The Chinese Parliament made a change to legislation over the weekend, abolishing term limits for presidential terms. It benefits one person in particular. The man The Economist called “the world’s most powerful man”, President Xi Jinping, can now remain President “without time limit”. Phil Entwhistle, Lecturer in Chinese Studies at UCD, joined Sean O’Rourke in studio to give him a crash course on China’s President.
Xi’s childhood was eventful, Phil explained. Jinping is the son of Xi Zhongxun, noted Communist revolutionary. Jinping enjoyed quite a “privileged” upbringing as a result until his father, as Phil put it, “fell out of favour” with the party elite.
“Xi Jinping and his family were eventually purged in the Cultural Revolution. He was chased down the street by Red Guards. He was denounced publicly. Red Guards raided his home.”
Xi Jinping’s father was “sent to do hard labour” and Jinping himself was sent to the countryside to be re-educated as part of the Cultural Revolution. An experience, Phil says, he uses to his advantage when crafting his political narrative, all while neatly side-stepping how his party treated his father.
“He remains loyal to the party. In fact, he applied to join the party 10 times. Failed multiple times and was eventually allowed in in the 1970s. But he’s never lost the faith. And that’s something quite intriguing.“
Phil drew a parallel between Xi’s loyalty to the Communist Party and former President of Ireland Mary McAleese’s loyalty to the Catholic Church, referencing the interview Sean conducted with McAleese on the programme yesterday.
“With Xi Jinping, his critiques of the party and his disappointment with the party, they’re the critiques of an insider and it’s the disappointment of an insider.”
Xi studied Chemical Engineering at Tsinghua University in Beijing before going on to work with the Central Military Commission. At the time, in the late 1970s and early 1980s, Xi had a reputation for being “competent” but not “particularly ruthless, according to Phil.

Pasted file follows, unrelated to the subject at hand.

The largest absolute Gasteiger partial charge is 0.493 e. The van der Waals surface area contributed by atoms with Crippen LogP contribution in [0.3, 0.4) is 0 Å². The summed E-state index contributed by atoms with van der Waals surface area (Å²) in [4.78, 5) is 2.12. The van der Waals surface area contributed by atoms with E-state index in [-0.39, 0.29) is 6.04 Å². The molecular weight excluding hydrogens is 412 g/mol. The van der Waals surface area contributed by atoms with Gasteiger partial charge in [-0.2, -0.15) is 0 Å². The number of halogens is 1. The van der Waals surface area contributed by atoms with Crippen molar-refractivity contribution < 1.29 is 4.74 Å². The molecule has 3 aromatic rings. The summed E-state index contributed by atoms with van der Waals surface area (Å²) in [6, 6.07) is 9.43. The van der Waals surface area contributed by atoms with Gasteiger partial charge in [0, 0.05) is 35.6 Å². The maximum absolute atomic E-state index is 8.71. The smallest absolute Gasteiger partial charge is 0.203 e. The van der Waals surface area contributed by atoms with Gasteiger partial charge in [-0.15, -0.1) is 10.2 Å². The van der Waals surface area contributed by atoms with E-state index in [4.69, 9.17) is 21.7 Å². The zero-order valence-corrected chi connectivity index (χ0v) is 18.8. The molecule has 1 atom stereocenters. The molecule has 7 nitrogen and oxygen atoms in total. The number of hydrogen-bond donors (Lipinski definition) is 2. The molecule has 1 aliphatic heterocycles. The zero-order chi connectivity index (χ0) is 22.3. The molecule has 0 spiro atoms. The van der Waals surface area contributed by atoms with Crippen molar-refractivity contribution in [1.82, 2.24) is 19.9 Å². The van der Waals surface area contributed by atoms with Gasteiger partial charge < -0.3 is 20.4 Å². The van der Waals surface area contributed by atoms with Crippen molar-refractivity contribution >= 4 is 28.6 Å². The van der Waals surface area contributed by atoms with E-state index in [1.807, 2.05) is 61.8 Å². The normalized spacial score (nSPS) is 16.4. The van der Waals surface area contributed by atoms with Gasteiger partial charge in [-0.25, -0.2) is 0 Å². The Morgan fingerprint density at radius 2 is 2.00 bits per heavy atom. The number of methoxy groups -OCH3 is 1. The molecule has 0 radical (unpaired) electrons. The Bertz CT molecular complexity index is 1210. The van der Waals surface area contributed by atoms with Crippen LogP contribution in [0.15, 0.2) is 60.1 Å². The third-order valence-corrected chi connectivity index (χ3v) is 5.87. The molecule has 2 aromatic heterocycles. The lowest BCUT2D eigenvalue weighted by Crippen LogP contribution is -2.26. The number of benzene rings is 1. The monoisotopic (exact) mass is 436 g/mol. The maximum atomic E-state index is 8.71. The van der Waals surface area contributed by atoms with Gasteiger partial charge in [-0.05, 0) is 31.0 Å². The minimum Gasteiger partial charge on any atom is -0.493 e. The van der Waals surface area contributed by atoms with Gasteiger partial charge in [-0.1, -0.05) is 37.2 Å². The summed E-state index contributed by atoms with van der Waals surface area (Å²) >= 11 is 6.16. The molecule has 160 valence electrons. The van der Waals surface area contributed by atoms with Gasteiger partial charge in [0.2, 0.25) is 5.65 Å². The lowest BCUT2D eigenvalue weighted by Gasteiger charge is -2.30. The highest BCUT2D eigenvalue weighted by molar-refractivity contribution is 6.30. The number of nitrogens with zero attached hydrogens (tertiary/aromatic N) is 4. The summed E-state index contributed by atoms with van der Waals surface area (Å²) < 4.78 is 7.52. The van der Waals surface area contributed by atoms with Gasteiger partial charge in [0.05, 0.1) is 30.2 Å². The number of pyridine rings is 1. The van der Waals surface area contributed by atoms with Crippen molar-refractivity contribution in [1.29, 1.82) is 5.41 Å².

“He’s got this kind of reputation of someone who the leadership sends into a place that needs cleaning up.”
Phil believes that a corruption scandal in Shanghai in 2007 “paved the way” for Xi’s rise through the ranks. At first, Xi was so unknown outside of the jurisdictions he had worked in, there was a running joke that he was “the husband of Peng Liyuan” (Xi’s wife is a famed folk singer).
“Xi Jinping has really used his own personal life, his own personal story and also his family as part of his charms. So, having this glamorous, pop singer wife has certainly given him that popular appeal.”
What does he want to do with this new power, the ability to be “President for life”, should he choose to be?
“To coin a phrase, I think he wants to ‘Make China Great Again’…China is a strong superpower but it still has problems…and Xi’s aim is to sort those problems out and to restore China to the greatness it once enjoyed under the Qing emperors in the 18th century, which is seen as the golden era of Chinese power. Now, you don’t have to agree with that historical narrative. But it’s certainly something that is informing Xi’s politics.”
Phil’s worry, he explained to Sean, is regarding the “extremely virulent, nationalist narrative” he has seen emerging in China’s domestic politics.
“Whereas once you heard narratives of openness to the world, now…Xi Jinping is talking about having an ideological war with the West. And so this openness, this desire to learn from the world that we once saw…within Chinese elites, it seems to be diminishing.“
Listen back to the whole segment on Today with Sean O’Rourke here.
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